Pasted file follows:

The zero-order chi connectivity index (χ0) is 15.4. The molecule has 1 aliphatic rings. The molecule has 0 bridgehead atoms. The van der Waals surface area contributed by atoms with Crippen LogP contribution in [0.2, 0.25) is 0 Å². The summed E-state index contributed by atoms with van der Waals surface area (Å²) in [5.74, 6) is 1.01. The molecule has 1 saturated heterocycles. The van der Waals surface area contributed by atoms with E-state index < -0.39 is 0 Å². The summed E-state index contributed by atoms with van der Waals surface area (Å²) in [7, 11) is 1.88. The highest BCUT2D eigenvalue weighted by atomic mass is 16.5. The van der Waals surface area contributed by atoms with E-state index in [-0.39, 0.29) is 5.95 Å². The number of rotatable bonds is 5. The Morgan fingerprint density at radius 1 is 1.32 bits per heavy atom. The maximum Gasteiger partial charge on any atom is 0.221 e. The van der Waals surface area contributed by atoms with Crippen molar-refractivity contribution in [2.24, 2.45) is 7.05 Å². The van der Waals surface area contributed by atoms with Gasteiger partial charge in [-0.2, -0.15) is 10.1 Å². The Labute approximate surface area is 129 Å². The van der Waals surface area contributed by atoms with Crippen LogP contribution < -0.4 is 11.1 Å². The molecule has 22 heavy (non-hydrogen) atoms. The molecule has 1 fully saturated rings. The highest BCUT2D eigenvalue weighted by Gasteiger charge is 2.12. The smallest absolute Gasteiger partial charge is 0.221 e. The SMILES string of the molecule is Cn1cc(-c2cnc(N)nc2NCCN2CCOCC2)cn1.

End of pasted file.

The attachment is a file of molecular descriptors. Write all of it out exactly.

The zero-order chi connectivity index (χ0) is 15.4. The molecule has 1 aliphatic rings. The molecule has 0 bridgehead atoms. The van der Waals surface area contributed by atoms with Crippen LogP contribution in [0.2, 0.25) is 0 Å². The summed E-state index contributed by atoms with van der Waals surface area (Å²) in [5.74, 6) is 1.01. The molecule has 1 saturated heterocycles. The van der Waals surface area contributed by atoms with E-state index < -0.39 is 0 Å². The summed E-state index contributed by atoms with van der Waals surface area (Å²) in [7, 11) is 1.88. The highest BCUT2D eigenvalue weighted by atomic mass is 16.5. The van der Waals surface area contributed by atoms with E-state index in [-0.39, 0.29) is 5.95 Å². The number of rotatable bonds is 5. The Morgan fingerprint density at radius 1 is 1.32 bits per heavy atom. The maximum Gasteiger partial charge on any atom is 0.221 e. The van der Waals surface area contributed by atoms with Crippen molar-refractivity contribution in [2.24, 2.45) is 7.05 Å². The van der Waals surface area contributed by atoms with Gasteiger partial charge in [-0.2, -0.15) is 10.1 Å². The Labute approximate surface area is 129 Å². The van der Waals surface area contributed by atoms with Crippen LogP contribution < -0.4 is 11.1 Å². The molecule has 22 heavy (non-hydrogen) atoms. The molecule has 1 fully saturated rings. The highest BCUT2D eigenvalue weighted by Gasteiger charge is 2.12. The smallest absolute Gasteiger partial charge is 0.221 e. The SMILES string of the molecule is Cn1cc(-c2cnc(N)nc2NCCN2CCOCC2)cn1.